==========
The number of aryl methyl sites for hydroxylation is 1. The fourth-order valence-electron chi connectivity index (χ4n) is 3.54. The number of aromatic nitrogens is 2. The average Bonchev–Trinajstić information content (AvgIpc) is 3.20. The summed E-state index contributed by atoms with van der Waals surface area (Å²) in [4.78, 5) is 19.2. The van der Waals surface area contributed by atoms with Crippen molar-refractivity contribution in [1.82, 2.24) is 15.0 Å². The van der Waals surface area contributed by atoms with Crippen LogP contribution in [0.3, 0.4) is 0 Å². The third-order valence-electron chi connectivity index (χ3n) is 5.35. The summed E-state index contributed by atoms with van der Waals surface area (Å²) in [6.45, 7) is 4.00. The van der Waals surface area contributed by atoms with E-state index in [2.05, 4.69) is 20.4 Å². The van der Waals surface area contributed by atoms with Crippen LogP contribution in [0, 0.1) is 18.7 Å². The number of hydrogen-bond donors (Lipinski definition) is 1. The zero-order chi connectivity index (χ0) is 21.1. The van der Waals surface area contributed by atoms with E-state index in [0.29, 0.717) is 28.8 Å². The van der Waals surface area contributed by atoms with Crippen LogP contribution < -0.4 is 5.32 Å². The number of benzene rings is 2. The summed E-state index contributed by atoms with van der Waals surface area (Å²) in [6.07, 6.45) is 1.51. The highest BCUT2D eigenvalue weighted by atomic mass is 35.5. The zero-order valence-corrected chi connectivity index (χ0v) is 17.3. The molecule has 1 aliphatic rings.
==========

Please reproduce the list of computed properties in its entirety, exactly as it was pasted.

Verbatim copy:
The number of aryl methyl sites for hydroxylation is 1. The fourth-order valence-electron chi connectivity index (χ4n) is 3.54. The number of aromatic nitrogens is 2. The average Bonchev–Trinajstić information content (AvgIpc) is 3.20. The summed E-state index contributed by atoms with van der Waals surface area (Å²) in [4.78, 5) is 19.2. The van der Waals surface area contributed by atoms with Crippen molar-refractivity contribution in [1.82, 2.24) is 15.0 Å². The van der Waals surface area contributed by atoms with Crippen LogP contribution in [0.3, 0.4) is 0 Å². The third-order valence-electron chi connectivity index (χ3n) is 5.35. The summed E-state index contributed by atoms with van der Waals surface area (Å²) in [6.45, 7) is 4.00. The van der Waals surface area contributed by atoms with E-state index in [2.05, 4.69) is 20.4 Å². The van der Waals surface area contributed by atoms with Crippen LogP contribution in [0, 0.1) is 18.7 Å². The number of hydrogen-bond donors (Lipinski definition) is 1. The zero-order chi connectivity index (χ0) is 21.1. The van der Waals surface area contributed by atoms with E-state index in [0.29, 0.717) is 28.8 Å². The van der Waals surface area contributed by atoms with Crippen LogP contribution < -0.4 is 5.32 Å². The number of benzene rings is 2. The summed E-state index contributed by atoms with van der Waals surface area (Å²) in [6.07, 6.45) is 1.51. The highest BCUT2D eigenvalue weighted by atomic mass is 35.5. The zero-order valence-corrected chi connectivity index (χ0v) is 17.3. The molecule has 1 aliphatic rings.